When you need a dedicated office space and don’t have a den or an extra bedroom available, the conventional option is to set up shop in some other room, such as the living room. But sharing a space has its drawbacks. Busy living spaces aren’t always conducive to work. on the flip side, office equipment and file storage aren’t exactly dazzling décor for living spaces. office areas that aren’t well-defined also tend to collect other kinds of paperwork or, worse, general household clutter.
A good option for your new office space just might be a closet. Tucked away in its own discreet nook, a closet office is nicely contained and clearly separated from other activities. The office itself requires no extra living space—all you need is a little room for a chair when you’re working at the desk. perhaps best of all, the office and all of its contents are out of sight (and mind) as soon as you close the closet doors. This office design is simple and easy to build yet provides all of the necessary basics for both tasks and storage in a modern work space.
Closets are prime real estate in any home, but if you can manage to clear one out, you can create a private, efficient office space that’s instantly hidden behind closed doors.
Tools & Materials:
Work gloves; eye protection; caulk gun; circular saw and straightedge guide; level; drill with bits; hacksaw; wrench; sander; stud finder; hammer; clamps; construction adhesive; Finish nails (1 1/4″, 2″); 3 1/4″ wood screws; 2 1/4″ trimhead screws; 5⁄16″ all-thread rod; hardwood-veneer MDF-core plywood (finishgrade on one side) (1/4″, 3/4″); hanger bolts; coupling nuts; flat washers; hex nuts; hardwood lumber (1 × 1, 1 × 2) 3/4″ particleboard with plastic laminate (on one side) for desktop; Wood glue 11/4″ coarse-thread drywall screws; finishing materials.
Provide electrical service to your office by branching off of an existing circuit. Here, boxes for a light fixture and a wall receptacle were added and wired to a room circuit. Patches for the drywall cut to route the wiring will be hidden by the panel and don’t need a complete finish. Consult an electrician according to your skill and comfort level with wiring.
Prepare the walls for the paneling by removing any baseboard or other moldings. Make sure the wall is smooth and dust free. Locate and mark the wall studs to guide the installation; the panel seams should fall over stud centers.
Finish the good side of the paneling stock as desired. Cut the first panel to length, cutting from the back side with a circular saw to prevent splintering. Apply beads of construction adhesive to the back of the panel, and press the panel against the wall so the side edges are centered over studs.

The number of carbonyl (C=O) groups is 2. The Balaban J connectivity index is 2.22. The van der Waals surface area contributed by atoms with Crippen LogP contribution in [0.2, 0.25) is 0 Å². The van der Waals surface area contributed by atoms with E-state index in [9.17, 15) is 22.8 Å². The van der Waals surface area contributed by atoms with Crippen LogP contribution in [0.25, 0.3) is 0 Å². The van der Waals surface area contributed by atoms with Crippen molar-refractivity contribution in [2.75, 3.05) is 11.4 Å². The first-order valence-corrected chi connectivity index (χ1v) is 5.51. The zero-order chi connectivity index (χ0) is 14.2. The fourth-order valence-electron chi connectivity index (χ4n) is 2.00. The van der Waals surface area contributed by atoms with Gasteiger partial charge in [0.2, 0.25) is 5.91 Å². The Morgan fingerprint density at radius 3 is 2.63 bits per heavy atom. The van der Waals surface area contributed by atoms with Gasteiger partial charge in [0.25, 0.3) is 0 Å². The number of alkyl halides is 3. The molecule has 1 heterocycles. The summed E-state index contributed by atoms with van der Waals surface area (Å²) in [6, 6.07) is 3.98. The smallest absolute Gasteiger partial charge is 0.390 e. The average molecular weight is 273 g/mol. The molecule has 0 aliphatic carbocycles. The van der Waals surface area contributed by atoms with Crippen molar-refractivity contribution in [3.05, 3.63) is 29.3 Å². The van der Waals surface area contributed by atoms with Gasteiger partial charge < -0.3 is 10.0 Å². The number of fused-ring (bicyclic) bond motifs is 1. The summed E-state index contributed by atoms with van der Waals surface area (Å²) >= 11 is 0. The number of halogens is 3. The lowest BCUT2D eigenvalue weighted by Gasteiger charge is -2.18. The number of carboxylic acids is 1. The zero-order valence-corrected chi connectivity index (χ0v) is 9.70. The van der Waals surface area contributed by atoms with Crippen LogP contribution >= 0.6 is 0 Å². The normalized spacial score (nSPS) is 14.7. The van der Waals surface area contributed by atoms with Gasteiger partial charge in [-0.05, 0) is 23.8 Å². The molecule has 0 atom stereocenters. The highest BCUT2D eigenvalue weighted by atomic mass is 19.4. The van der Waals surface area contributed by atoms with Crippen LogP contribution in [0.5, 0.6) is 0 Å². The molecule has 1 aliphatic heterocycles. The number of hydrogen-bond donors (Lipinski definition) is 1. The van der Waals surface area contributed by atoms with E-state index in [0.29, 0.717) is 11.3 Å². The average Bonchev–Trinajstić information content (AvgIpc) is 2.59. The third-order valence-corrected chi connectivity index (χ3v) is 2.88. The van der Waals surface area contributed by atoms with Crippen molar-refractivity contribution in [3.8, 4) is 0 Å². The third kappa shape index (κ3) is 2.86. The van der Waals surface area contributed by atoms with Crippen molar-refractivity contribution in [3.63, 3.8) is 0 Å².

Adjust the panel so it’s perfectly plumb, then nail it to the wall studs with 1¼” finish nails. Use the nails sparingly; you need only enough to ensure the panel stays flat and the edges are securely and evenly adhered.
Cut and install the remaining panels. Use the straight factory edges for the butted seams. At the inside corners, place the second (perpendicular) panel with its factory edge butted against the first panel. If the seams are tight, you don’t need to hide them with molding.
Plan the bookshelf spacing as desired, then draw level lines onto the walls to represent the bottom edge of each shelf. Cut and install 1 × 1 shelf cleats so their top edges are flush with the level lines. Fasten the cleats with 2¼” trimhead screws driven into wall studs.
Cut the shelves from 3/4″ plywood. The top and middle shelves are L-shaped, 11″ deep along the back wall, with an 18″-long, full-depth leg at one end. The bottom shelf matches the leg dimensions. If desired, drill a hole near the back corner of each shelf for routing power cords.
Drill holes for the all-thread hangers following the ceiling joist layout. Finish the shelves as desired.
Draw level lines to represent the top edges of the desktop cleats: these are 1 1/2″ below the desk surface. Tip: Standard desktop height is 29 to 30″ from the floor, while typing surfaces are typically 26 to 27″. Cut and install the 1 × 2 cleats flush with the lines using a 3 1/2″ wood screw driven into each wall stud.
Cut two identical pieces of desktop stock to fit the closet dimensions, with a little bit of wiggle room for getting it in place (be sure to account for the 3/4″ thickness of the 1 × 2 nosing). Glue the pieces together on their bare faces using wood glue and a few 1 1/4″ screws to clamp them together while the glue dries. Make sure the pieces are perfectly flush at their front edges.
Install the desktop. If desired, drill a large hole (1 1/2″-dia. or so) through the desktop for routing cords. Cut, sand, and finish 1 × 2 stock for the decorative nosing. Install the nosing with wood glue and 2″ finish nails, keeping it flush with the desk surface. Set the desktop onto the cleats; its weight will keep it securely in place.